Book Review: Too Much and Never Enough

by | Book Recommendations, Book Review

With less than 30 days until American citizens head to the polls in one of the most tense and divisive elections in US history, there is no better time to read Mary L. Trump’s ‘Too Much and Never Enough.’ The niece of President Trump, Mary Trump’s tell-all book leaves nothing to the imagination, never tip-toeing around certain details of her family’s bizarre behaviours and will have done no favours to her Uncle’s re-election campaign.

At just under 250 pages, Mary Trump’s book isn’t biblical in length but it gives the reader a wealth of information and salacious ‘gossip’ about one of the most famous families in the world. It is extremely well researched with Trump’s sister, Maryanne as one of Mary’s key sources of information. Having read this back in July, it comes as no surprise to me that this book sold well over a million copies on its day of publication.

Mary Trump states in ‘Too Much and Never Enough’ that she has no desire to ‘cash in or out of a desire for revenge’ by writing this book. In fact, if either of those were her intention, she would have written it a long time ago when her Uncle wasn’t in a position to threaten whistle-blowers and abuse his critics. Instead, she writes, ‘the events of the last three years have forced (my) hand, and I can no longer remain silent….I can’t let him destroy my country.’

Having read ‘Too Much and Never Enough’, it is no longer a mystery why Trump had an obsession with Obama’s college transcripts and reports. According to Mary Trump, her Uncle cheated his way into business school, employing a smart kid with a history of good grades to take his SATs for him. ‘This was much easier to pull off in the days before Photo IDs and computerised records’ she writes before claiming that cheating is her Uncle’s ‘way of life’.

Possibly one of the least surprising claims in the book is about Trump’s treatment of women. It is a well known fact that he is a misogynist, but when Mary Trump briefly worked for her Uncle as a ghostwriter, she claims she was presented with a compendium of women he had expected would want to date him but after rejecting him became, in his eyes ‘the worst, ugliest and fattest slobs he’d ever met’. Everyone knows about the comments Trump has made about his daughter, Ivanka but Mary Trump tells of the time she stayed at his Mar-a-Lago resort in Florida and upon seeing her in a swimsuit, he bellowed ‘Holy shit, Mary. You’re stacked!’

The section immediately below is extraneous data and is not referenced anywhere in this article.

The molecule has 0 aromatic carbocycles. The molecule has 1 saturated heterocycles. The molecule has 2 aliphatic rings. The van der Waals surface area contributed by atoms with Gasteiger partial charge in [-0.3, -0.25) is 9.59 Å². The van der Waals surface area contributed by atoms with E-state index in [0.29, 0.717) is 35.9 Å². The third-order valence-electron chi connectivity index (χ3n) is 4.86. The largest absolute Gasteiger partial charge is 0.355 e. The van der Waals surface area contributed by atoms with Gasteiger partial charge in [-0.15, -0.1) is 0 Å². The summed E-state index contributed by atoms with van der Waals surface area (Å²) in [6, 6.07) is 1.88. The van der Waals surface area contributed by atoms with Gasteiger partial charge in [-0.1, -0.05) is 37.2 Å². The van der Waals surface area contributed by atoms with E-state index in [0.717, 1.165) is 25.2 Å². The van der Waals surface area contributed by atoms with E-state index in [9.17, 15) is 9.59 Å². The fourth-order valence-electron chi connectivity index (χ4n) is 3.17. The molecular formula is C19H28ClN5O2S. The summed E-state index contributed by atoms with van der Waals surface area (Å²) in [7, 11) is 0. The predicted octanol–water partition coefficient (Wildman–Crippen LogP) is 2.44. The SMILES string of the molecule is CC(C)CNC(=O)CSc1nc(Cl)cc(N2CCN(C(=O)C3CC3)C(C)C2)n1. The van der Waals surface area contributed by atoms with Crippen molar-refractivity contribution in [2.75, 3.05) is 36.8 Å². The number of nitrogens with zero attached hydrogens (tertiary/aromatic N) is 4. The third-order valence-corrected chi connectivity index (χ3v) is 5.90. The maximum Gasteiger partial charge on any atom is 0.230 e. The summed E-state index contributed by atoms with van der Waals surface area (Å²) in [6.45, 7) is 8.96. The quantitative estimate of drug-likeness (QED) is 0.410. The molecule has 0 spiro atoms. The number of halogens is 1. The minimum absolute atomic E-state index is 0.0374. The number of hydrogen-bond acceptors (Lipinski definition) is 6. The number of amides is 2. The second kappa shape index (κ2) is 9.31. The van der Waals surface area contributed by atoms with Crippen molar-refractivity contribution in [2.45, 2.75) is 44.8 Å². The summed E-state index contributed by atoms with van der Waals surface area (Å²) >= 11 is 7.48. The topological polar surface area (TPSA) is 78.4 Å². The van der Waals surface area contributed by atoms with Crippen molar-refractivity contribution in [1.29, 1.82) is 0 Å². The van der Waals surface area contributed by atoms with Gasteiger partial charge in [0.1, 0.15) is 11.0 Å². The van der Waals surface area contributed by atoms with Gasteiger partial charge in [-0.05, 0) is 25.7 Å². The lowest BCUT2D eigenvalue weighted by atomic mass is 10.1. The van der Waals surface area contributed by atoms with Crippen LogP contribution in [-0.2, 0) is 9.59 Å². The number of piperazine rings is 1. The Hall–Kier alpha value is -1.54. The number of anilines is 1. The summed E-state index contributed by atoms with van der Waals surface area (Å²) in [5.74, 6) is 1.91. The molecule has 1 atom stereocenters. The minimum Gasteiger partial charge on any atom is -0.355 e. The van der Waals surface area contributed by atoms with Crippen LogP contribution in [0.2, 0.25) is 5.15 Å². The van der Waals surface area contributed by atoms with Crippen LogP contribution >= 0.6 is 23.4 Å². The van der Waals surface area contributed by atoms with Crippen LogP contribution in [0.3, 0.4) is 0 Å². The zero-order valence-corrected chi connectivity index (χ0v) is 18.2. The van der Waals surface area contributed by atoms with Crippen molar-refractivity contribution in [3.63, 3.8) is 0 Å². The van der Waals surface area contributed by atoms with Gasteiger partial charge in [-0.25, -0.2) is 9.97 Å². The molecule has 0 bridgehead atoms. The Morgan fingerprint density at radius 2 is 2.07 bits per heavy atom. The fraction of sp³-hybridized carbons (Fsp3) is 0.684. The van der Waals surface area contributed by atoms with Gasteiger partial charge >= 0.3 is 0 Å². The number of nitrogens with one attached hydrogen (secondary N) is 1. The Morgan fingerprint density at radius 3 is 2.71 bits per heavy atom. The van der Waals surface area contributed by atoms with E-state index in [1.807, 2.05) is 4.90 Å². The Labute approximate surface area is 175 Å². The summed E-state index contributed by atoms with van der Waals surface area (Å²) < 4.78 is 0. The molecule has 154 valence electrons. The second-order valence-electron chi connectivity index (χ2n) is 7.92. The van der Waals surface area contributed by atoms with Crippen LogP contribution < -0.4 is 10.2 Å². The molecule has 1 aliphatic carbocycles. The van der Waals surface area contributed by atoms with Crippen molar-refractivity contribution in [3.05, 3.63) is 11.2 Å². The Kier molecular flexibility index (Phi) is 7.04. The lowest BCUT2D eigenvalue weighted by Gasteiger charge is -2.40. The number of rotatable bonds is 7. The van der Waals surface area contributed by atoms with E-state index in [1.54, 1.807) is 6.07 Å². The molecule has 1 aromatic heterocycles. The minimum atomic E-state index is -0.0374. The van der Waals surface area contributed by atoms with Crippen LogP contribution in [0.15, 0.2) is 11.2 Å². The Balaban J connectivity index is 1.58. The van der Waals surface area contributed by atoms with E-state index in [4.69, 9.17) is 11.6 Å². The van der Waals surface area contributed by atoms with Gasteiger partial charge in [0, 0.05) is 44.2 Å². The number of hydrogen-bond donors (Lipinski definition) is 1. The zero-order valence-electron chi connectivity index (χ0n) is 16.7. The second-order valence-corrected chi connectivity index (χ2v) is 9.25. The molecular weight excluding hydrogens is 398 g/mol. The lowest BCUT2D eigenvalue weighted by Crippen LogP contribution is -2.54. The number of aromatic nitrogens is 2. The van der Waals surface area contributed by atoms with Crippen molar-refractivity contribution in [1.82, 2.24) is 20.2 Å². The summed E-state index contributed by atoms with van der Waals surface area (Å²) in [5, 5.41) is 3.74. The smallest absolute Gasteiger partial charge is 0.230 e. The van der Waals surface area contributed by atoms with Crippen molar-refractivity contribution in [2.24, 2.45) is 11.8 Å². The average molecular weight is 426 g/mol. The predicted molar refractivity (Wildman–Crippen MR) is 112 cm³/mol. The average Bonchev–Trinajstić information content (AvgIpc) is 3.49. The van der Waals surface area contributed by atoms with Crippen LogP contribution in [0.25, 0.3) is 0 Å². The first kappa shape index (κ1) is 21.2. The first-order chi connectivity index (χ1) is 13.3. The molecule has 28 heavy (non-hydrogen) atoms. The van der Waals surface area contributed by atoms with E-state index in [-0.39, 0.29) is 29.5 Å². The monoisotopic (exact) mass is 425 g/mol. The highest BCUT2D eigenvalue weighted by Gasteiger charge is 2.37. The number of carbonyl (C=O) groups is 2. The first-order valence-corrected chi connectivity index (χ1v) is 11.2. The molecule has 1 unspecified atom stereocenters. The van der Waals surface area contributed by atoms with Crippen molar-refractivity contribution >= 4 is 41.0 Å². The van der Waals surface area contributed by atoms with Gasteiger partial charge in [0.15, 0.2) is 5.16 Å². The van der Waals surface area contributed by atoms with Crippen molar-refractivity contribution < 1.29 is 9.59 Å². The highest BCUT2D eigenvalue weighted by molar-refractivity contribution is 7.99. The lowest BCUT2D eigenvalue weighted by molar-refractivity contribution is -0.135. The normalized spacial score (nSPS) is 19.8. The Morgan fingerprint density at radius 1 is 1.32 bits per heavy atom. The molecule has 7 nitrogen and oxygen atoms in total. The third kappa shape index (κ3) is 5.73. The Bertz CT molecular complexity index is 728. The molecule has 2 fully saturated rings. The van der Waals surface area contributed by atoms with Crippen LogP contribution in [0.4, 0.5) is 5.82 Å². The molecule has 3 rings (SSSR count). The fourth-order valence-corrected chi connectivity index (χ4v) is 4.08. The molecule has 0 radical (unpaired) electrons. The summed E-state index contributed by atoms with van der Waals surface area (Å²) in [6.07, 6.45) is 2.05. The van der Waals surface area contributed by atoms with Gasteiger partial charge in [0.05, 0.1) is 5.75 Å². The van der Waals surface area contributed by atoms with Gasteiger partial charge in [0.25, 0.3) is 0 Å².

As a trained clinical psychologist, Mary Trump describes the lives of her Uncle and his siblings as being shaped by child abuse. Her father, Fred Trump Jr died from alcoholism in the early 1980s, but he had been neglected and seen as ‘weak’ by his father. Donald had treated his older brother poorly, humiliating and mocking him. When Fred Trump Jr was dying, Donald saw it as a perfect time to go to the cinema. Mary Trump claims that her Grandfather’s status as a ‘high-functioning psychopath’  and her Grandmother’s illness and absence led her Uncle to ‘acquire personality traits of narcissism, bullying and grandiosity’.

In the Epilogue to ‘Too Much and Never Enough’, Mary Trump looks at Trump’s refusal to acknowledge and properly handle the COVID-19 crisis. Mary argues that if her Uncle had alerted the appropriate agencies when he was warned to, if he had acknowledged the severity of the imminent pandemic and invoked the Defense Production Act of 1950 to begin production of the necessary equipment, many Americans would be safe and deaths could have been prevented. Rather, states are forced to buy equipment from private contractors which are then commandeered by the federal government and redistributed to private contractors to be re-sold. ‘While thousands of Americans die alone, Donald touts stock market gains. As my father lay dying alone, Donald went to the movies. If he can in any way profit from your death, he’ll facilitate it, and then he’ll ignore the fact you died.’

3 months after the publication of her book, US COVID-19 cases have topped 7.5 million with 213 thousand deaths. The President himself is in hospital with the illness having vehemently denied the seriousness of the virus for months; it is odd that he did not take his own advice to treat it with disinfectant or bleach.

You can buy the book from Blackwells here.

Words by Ali Langhorn.

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